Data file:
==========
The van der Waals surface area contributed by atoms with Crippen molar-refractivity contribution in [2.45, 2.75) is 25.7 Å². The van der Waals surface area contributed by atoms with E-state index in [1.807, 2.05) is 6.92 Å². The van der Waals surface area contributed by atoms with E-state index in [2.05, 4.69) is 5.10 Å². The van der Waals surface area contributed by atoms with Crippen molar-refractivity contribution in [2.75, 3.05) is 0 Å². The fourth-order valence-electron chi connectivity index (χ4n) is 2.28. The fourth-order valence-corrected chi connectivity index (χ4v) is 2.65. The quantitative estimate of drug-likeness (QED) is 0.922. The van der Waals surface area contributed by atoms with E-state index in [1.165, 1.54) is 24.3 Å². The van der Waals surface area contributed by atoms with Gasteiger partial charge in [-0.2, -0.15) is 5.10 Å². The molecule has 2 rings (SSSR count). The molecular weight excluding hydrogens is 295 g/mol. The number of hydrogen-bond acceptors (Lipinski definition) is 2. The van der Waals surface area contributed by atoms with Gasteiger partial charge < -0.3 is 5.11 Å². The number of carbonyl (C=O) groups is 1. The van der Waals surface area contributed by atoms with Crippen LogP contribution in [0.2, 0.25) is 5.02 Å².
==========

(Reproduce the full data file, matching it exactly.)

The van der Waals surface area contributed by atoms with Crippen molar-refractivity contribution in [2.45, 2.75) is 25.7 Å². The van der Waals surface area contributed by atoms with E-state index in [1.807, 2.05) is 6.92 Å². The van der Waals surface area contributed by atoms with E-state index in [2.05, 4.69) is 5.10 Å². The van der Waals surface area contributed by atoms with Crippen molar-refractivity contribution in [2.75, 3.05) is 0 Å². The fourth-order valence-electron chi connectivity index (χ4n) is 2.28. The fourth-order valence-corrected chi connectivity index (χ4v) is 2.65. The quantitative estimate of drug-likeness (QED) is 0.922. The van der Waals surface area contributed by atoms with E-state index in [1.165, 1.54) is 24.3 Å². The van der Waals surface area contributed by atoms with Gasteiger partial charge in [-0.2, -0.15) is 5.10 Å². The molecule has 2 rings (SSSR count). The molecular weight excluding hydrogens is 295 g/mol. The number of hydrogen-bond acceptors (Lipinski definition) is 2. The van der Waals surface area contributed by atoms with Gasteiger partial charge < -0.3 is 5.11 Å². The number of carbonyl (C=O) groups is 1. The van der Waals surface area contributed by atoms with Crippen LogP contribution in [0.2, 0.25) is 5.02 Å².